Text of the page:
It is difficult to imagine a more critical juncture in Australian history:
- We confront a world downturn, accompanied by a new kind of cold war between the United States and China,
- Our international protector, the US is going through a crisis of confidence, if not a populist revolution, that is engulfing the rule of law while within the Democratic Party, younger progressives and socialists are displacing moderates.
- Australia’s helicopter money, response to COVID-19 has further damaged an economy weakened by decades of punitive energy and environmental regulatory measures undermining its comparative advantage in manufacturing, agriculture and mining. At the same time, these productive sectors have been carrying an increasing burden of social services. All this is compounded by the military folly of selecting politically correct soldiers and hardware.
President Trump right now is trailing by 13 points in the polls. The constellation of forces creating this are the virulently hostile Democrat establishment, pushed further by the rising influence of its younger green left, supported by anti-capitalist organisations like Sunrise and Antifa. They also include the Never Trumpers who preferred the corrupt Clintons and now acquiesce in a Democrat candidate under radical green left control.
Trump himself is vilified for his rudeness, for making a crude ‘pussy’ statement 15 years ago, supporting gun rights and building a wall to monitor entry into the US. His detractors absurdly blame him for the police murder of a black criminal in Democrat-controlled Minnesota and excuse the taking over part of Seattle by a gun-toting warlord, someone who denounced a rival as a “poster boy for the faggot community”. They offer Trump no credit in officiating over a period of US prosperity and confronting enemies that were previously unsuccessfully appeased. A sad commentary on this failing of the democratic process is that the obviously deteriorating mental faculties of Joe Biden appears to offer Trump his best re-election chance. A popular choice as Biden’s running mate is Chicago mayor Lori Lightfoot, who as a black lesbian ticks the appropriate politically correct boxes and whose two-word message for the president “begins with F and it ends with U”.
For the past 80 years, the US has provided Australia benign and unselfish protection, allowing us to get by spending less than two per cent of GDP on defence. We may hope that this, with our natural wealth, will continue. But this is far from predictable under a Democrat administration willing to cede power to urban mobs, keen to defang its own military and with enfeebling economic and resource policies. The US has, after all, proven an unreliable protector of its allies in Vietnam and the Middle East. Its unreliability is magnified under Democratic party administrations and a Biden presidency would continue the Obama administration’s work of enfeebling the US military.
Australia is situated in a region with neighbours that, for the main part, have been peaceable and economically weak. That has meant that for the past 75 years US support was unnecessary. However, can we predict that this will be so 10 or 20 years from now? World history is one of weak or technologically inferior tribes or nations succumbing to others (think the Americas and Australia itself) or failing, like ancient Rome, because of internally generated weaknesses. Australia, with more natural wealth per capita than any other sizeable nation, is vulnerable to predators, especially since domestic policies have markedly reduced potential income.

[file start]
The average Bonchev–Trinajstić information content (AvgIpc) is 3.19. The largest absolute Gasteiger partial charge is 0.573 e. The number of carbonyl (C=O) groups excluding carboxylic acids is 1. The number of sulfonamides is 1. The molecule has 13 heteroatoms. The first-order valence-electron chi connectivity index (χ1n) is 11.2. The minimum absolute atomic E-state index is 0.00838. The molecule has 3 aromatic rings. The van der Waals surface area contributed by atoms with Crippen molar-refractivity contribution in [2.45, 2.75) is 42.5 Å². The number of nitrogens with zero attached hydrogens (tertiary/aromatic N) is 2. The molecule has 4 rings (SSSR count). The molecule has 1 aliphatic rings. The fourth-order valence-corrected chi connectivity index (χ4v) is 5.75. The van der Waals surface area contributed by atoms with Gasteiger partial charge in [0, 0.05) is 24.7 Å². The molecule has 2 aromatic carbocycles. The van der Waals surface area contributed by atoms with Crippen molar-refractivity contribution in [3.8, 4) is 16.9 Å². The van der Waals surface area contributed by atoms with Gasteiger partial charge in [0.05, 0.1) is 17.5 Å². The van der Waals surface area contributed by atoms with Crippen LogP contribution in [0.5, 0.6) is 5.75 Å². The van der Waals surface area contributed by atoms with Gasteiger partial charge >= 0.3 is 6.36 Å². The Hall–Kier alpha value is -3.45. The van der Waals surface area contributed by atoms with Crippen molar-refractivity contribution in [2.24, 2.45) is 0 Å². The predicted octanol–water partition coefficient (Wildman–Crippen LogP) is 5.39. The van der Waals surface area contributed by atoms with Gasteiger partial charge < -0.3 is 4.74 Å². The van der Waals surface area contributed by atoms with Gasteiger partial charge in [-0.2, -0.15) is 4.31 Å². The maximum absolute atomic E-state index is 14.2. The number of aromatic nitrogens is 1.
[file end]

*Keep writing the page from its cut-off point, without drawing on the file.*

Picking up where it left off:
For the most part, Trump is vilified by politicians in the ALP, Greens and some within the Coalition (High Commissioner to London and former Liberal leader Alexander Downer was crucial in the Clinton ‘Get Trump’ program and even Josh Frydenberg referred to Donald Trump as a “dropkick” ahead of the 2016 election). Can anyone regard a Democrat president as providing greater support than Trump, who even turned a blind eye to Australia’s subsidisation of aluminium exports that is in clear conflict with Word Trade Organisation obligations?
Victoria has signed up to China’s mysterious “Belt and Road” cooperative international program, but Dan Andrews has said little about Trump. Others have rejoiced in Trump’s apparent unpopularity and current poor re-election prospects. Many in the Coalition are also promoting confrontation with China. But we depend upon the Chinese market not least because of the destructive regulatory costs we have imposed on our industries and our deficient national savings. China buys a third of our exports and 15 per cent of Australian university students – worth far more than that in revenues – are from China. Education Minister Dan Tehan says foreign students sustain 250,000 jobs and nearly $40b in export income.
Having been labelled as America’s attack dog against China, the Prime Minister is now adopting a hurt and conciliatory tone. Being a rampant critic of tyrannous actions within a US alliance cherishing liberty is one thing but it is something different in an alliance with a leftist, disintegrating US that might refuse us the security it previously offered. We live in an imperfect world. We cannot afford to gratuitously make enemies as a small nation that stints on defence spending and places a strong military well behind one that is carbon-free, nuclear-void and gender responsive.
While we often criticised the good guys of yesteryear led by the USA and including ourselves, we were indisputably the best side. It is not clear that a future USA kneeling to people hostile to liberty and private property, whether elected democratically or not, is preferable to a China no more supportive of liberty but at least protective of private property.
Alan Moran is with Regulation Economics. His latest book is Climate Change: Treaties and Policies in the Trump Era.
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